A newcomer to the old neighborhood (West Oak Lane, Philadelphia) recently arrived from Brooklyn. He was a friendly guy and joined us teenagers at the corner Drug Store. He ordered a Coke, sat down at the counter with us, and started talking. Actually, he started listening as we prattled on and on about the Jimmy Cagney movie that we had just seen at the Lane. When he could no longer take our inane conversation he said, "wait a minute boys. I'll tell you a real life story that you might see one day in the movies."
Several years ago, I was seated at my favorite table in a restaurant in Brooklyn. Everybody knew me because my brother was District Attorney. Suddenly, two strangers burst through the door, asked the owner where I was and sat at my table. I didn't know them from Adam. I had never seen them before. The next thing I knew, the door opened and half a dozen of Brooklyn's fineest cops brust in, guns drawn. They handcuffed the three of us and took us to the police station. They embarassed me in front of my friends at the restaurant.
I called my brother, the DA and he arranged for the three of us, me and my two unknown buddies, to be released immediately; providing the police escorted the two strangers out of town. The police put them on the Twentieth Century Limited to Chicago.
My brother told me that they were two of Al Capone's Lieutenants. Why they were in Brooklyn was a mystery to my brother. But they must have known that my brother was the DA because they knew where to find me and asked for me by name.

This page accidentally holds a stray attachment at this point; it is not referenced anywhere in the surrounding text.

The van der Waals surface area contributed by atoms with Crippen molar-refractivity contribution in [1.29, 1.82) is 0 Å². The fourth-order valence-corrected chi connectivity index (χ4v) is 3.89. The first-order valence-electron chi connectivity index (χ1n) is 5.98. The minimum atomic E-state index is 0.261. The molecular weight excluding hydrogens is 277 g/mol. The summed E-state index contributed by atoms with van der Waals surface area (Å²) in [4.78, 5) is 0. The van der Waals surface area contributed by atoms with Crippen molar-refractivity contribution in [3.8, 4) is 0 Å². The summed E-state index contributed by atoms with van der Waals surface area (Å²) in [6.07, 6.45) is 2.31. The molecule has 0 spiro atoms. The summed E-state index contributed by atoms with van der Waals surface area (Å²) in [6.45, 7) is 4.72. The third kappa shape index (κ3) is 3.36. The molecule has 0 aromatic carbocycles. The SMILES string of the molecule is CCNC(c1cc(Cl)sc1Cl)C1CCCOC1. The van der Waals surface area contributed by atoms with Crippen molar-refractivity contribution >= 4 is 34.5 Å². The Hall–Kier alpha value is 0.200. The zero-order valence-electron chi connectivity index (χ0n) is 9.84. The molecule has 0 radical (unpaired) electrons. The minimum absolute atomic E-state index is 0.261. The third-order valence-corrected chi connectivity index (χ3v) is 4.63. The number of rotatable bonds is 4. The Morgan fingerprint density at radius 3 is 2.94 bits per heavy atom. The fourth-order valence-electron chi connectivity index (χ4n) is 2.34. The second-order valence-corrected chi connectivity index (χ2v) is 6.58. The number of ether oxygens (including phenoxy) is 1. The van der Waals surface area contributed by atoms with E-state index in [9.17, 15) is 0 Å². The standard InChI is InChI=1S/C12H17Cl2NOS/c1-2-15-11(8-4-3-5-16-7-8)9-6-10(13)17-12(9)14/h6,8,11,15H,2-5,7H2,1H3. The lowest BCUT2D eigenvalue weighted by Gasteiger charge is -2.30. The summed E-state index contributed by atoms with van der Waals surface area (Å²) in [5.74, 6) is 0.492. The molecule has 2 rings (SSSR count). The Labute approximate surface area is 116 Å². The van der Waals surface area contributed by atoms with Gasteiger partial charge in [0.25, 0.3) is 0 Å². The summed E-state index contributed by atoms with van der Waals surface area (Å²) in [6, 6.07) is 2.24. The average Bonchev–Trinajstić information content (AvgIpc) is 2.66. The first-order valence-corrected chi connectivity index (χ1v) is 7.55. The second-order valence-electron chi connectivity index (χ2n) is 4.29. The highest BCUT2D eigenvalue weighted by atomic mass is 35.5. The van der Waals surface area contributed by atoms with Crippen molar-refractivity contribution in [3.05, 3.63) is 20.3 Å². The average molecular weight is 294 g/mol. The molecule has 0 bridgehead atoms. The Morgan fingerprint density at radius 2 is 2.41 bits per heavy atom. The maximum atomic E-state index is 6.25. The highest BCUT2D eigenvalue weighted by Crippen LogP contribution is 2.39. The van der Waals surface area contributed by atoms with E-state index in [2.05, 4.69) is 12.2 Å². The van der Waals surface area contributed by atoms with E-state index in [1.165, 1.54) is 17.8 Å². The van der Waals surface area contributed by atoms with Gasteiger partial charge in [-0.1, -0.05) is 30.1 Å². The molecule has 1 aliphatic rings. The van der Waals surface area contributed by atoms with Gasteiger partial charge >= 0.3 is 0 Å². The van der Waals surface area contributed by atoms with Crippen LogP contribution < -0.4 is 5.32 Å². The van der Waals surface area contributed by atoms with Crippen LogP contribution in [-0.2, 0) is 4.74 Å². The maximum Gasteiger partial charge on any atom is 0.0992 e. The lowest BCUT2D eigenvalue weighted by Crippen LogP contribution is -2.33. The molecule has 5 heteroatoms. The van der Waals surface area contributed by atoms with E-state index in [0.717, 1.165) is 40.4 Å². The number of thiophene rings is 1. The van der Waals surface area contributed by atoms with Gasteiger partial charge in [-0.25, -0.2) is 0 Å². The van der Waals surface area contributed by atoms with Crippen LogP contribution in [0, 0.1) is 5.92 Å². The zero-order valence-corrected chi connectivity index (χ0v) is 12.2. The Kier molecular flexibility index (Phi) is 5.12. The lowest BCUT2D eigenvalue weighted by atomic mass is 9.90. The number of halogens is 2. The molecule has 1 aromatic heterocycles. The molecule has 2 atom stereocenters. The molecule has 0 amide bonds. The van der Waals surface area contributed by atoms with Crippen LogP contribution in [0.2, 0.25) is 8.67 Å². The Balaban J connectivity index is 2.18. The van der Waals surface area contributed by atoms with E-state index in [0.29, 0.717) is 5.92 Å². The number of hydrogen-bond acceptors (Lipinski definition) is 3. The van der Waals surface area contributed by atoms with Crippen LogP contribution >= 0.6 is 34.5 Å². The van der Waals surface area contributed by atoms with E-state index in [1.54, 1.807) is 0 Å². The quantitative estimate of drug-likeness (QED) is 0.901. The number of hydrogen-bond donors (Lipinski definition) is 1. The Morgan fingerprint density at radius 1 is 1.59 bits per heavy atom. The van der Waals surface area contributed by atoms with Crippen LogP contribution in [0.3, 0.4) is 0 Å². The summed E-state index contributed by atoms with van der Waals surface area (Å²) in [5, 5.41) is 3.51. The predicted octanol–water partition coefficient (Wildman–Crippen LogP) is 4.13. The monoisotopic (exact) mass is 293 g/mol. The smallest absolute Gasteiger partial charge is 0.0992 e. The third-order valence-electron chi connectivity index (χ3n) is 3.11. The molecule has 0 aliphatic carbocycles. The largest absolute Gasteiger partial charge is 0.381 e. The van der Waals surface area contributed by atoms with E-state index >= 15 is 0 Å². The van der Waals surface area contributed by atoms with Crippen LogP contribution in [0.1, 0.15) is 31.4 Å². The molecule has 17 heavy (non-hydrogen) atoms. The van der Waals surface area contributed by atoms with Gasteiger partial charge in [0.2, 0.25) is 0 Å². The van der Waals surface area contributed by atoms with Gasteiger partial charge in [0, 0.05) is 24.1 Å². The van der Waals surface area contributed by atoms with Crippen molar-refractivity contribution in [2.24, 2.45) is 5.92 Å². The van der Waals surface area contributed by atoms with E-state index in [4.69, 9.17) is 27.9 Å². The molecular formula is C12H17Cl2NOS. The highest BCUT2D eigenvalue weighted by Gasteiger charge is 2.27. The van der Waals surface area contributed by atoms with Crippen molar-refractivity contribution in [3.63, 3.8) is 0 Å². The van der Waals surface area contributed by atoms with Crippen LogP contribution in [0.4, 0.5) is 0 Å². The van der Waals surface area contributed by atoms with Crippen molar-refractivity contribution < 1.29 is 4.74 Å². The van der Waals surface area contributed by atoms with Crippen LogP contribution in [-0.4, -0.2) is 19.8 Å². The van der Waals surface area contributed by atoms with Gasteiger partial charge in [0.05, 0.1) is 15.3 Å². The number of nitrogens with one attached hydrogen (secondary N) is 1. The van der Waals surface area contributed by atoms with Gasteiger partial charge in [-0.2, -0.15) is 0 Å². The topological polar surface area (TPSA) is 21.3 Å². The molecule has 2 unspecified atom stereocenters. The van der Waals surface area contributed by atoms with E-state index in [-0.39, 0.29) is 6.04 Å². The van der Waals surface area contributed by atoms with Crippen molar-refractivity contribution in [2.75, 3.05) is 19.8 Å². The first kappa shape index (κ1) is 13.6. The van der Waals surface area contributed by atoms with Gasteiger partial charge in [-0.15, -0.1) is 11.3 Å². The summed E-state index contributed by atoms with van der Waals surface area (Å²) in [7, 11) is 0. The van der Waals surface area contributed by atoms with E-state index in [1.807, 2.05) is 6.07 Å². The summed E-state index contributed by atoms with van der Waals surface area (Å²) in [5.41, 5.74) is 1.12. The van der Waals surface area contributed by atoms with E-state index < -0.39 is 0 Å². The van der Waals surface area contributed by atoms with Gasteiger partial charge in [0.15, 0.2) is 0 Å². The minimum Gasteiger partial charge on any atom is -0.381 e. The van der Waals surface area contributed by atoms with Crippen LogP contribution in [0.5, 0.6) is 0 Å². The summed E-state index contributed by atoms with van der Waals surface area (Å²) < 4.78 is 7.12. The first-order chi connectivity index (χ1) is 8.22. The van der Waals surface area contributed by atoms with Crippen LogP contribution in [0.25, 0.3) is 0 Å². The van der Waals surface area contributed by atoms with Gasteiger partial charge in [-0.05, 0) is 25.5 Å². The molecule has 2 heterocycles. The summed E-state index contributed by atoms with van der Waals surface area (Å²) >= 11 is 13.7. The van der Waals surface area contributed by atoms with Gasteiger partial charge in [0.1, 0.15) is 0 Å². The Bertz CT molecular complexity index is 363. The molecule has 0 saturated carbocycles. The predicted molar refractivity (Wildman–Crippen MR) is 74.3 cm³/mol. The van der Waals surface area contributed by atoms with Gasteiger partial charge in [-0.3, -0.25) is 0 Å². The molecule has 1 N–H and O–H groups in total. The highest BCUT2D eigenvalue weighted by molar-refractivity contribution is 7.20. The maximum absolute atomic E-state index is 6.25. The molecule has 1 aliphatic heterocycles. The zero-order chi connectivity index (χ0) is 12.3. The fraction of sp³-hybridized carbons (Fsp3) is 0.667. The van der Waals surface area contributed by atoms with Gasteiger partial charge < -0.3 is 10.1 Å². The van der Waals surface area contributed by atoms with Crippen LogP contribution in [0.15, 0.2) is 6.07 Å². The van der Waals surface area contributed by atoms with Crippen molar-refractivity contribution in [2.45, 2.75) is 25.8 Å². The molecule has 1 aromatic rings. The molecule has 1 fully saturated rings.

The very next day, a total stranger came into the same restaurant, sat at my table, and wanted to know what he could do for me. He had an envelope that he tried to give me. I turned him down immediately. I knew that if I accepted the envelope I would be forever beholden to Capone and the mob. This stranger gave me his card and said that if I were ever in Chicago, or knew anyone in Chicago who required his assistance, just to ring up the number.
Several weeks later, my Chicago cousins got in touch with me and told me that they were in trouble. Not that kind of trouble. Not police trouble. They owned and operated a fruit and vegetable store that was profitable enough for them but they weren't getting rich - just surviving well. They said that the empty store next to them had been rented to a family that intended to sell fruits, vegetables, and groceries. The new owner waylaid me one morning, in front of my store, and told me that this block wasn't big enough for both of our stores, and I should consider selling out to him and his four sons. He said that he would feel just terrible if anything happened to me or my wife.
My cousins told me that he and his wife are very afraid and don't know what to do. I told them not to worry. That I had a friend in Chicago who might be able to help. Later that day, I called the number on the card and explained the situation to a man who did not identify himself on the phone but who knew who I was.
The next day, my cousin called, and said "I don't know what you did, but thanks. The store next door had been emptied out during the night, and was for rent." As far as I was concerned, that was the end of it. But not for Al Capone and his gang.
A few days later, my cousin called again, with a new problem. A stranger showed up at the wholesale produce auction and told me that he would show me how to shop. And he did. When he bid, always very low, the bidding stopped. Nobody bid against him. My cousin said that he didn't want that kind of service. He asked me to try to stop the help.
Again, I called the number on the business card. I thanked whoeveer answered the phone and said that I now considered us even. And please tell Mr. Capone that he owes me nothing more.
We all sat, mesmerized by his story, talked about it a little after he finished his Coke and left. And that was the last time that we West Oak Lane boys discussed Al Capone in a personal way.